Two new public access defibrillators have been installed in Scotmid Ballantrae and New Cumnock to help save lives in the local community, as part of a national partnership between Scotmid Co-operative and the Scottish Ambulance Service.
Store staff have been trained by the Scottish Ambulance Service to use the defibrillator and to perform resuscitation, equipping them with the skills they need to save the life of a person suffering from cardiac arrest.
A defibrillator is a life-saving machine that gives the heart an electric shock to restart during cardiac arrest. Scotmid Co-operative was the first UK retailer to put defibrillators in a large number of its stores. 42 Scotmid and Semichem branches are now equipped with the life-saving machines, with more to be rolled out in the coming months.
Nicola Watters, Store Manager at Scotmid Ballantrae said: “We are really pleased to have the defibrillator in our store. Ballantrae is a tourist hot spot but is quite isolated, so the defibrillator will be a great comfort for the local community to know it’s there in case we ever need to use it.”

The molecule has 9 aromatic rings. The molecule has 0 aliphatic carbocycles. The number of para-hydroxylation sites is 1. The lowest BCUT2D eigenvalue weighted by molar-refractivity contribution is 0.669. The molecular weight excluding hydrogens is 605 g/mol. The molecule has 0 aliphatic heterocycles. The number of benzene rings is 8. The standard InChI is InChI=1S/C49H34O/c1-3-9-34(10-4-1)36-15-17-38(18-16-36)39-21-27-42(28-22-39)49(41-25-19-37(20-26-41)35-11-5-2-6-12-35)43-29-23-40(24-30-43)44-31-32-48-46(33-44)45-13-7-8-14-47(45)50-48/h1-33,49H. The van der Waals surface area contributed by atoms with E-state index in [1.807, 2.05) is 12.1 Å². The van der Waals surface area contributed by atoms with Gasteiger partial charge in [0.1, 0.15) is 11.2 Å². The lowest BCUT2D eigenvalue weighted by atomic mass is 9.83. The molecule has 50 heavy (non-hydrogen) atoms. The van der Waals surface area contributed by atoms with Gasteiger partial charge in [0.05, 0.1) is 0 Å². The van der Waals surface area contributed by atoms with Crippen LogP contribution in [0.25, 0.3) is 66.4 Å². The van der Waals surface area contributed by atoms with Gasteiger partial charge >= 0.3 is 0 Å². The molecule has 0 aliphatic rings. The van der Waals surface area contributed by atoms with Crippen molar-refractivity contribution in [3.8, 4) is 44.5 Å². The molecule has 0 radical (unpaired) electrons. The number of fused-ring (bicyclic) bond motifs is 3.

Sharon McClounie, Store Manager at Scotmid New Cumnock said: “The training was fantastic and very useful, as our team previously didn’t know how to perform CPR. We all feel ready to help our customers and other people in the area in an emergency. ”
Daren Mochrie, Director of Service Delivery, Scottish Ambulance Service, said: “The roll out of this public access defibrillator programme will make a positive contribution to safer and sustainable communities around the country. While we have world class ambulance response times in Scotland, we know that in cardiac cases every second counts and that equipping communities with basic life-saving skills and equipment will further improve survival rates.”
Scotmid Co-operative has been working with the Scottish Ambulance Service since 2011 to install public access defibrillators in the communities in Scotland that need them most. This includes remote communities where it may take longer for an ambulance to reach, places where there are high instances of cardiac arrest and areas of high footfall. The Scottish Ambulance Service has also provided over 500 hours of training to over 250 Scotmid staff as part of the project.
Acting quickly when someone is in cardiac arrest is crucially important – every minute without CPR and defibrillation reduces survival by 10%. A defibrillator can increase the chance of survival by 50%.